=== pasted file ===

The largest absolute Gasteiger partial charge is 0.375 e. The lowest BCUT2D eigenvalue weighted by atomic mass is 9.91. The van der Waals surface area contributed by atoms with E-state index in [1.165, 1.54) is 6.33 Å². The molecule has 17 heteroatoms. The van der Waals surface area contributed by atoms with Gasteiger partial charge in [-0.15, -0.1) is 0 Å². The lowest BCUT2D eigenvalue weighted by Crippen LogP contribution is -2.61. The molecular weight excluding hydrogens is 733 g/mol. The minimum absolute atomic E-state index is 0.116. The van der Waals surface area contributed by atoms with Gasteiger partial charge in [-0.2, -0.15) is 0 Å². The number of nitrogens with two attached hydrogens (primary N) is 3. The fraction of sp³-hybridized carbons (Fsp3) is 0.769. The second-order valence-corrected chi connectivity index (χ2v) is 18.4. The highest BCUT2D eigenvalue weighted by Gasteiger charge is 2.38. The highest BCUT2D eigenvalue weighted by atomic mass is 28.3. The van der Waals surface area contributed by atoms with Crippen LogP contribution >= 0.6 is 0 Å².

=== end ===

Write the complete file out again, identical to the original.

The largest absolute Gasteiger partial charge is 0.375 e. The lowest BCUT2D eigenvalue weighted by atomic mass is 9.91. The van der Waals surface area contributed by atoms with E-state index in [1.165, 1.54) is 6.33 Å². The molecule has 17 heteroatoms. The van der Waals surface area contributed by atoms with Gasteiger partial charge in [-0.15, -0.1) is 0 Å². The lowest BCUT2D eigenvalue weighted by Crippen LogP contribution is -2.61. The molecular weight excluding hydrogens is 733 g/mol. The minimum absolute atomic E-state index is 0.116. The van der Waals surface area contributed by atoms with Gasteiger partial charge in [-0.2, -0.15) is 0 Å². The number of nitrogens with two attached hydrogens (primary N) is 3. The fraction of sp³-hybridized carbons (Fsp3) is 0.769. The second-order valence-corrected chi connectivity index (χ2v) is 18.4. The highest BCUT2D eigenvalue weighted by Gasteiger charge is 2.38. The highest BCUT2D eigenvalue weighted by atomic mass is 28.3. The van der Waals surface area contributed by atoms with Crippen LogP contribution >= 0.6 is 0 Å².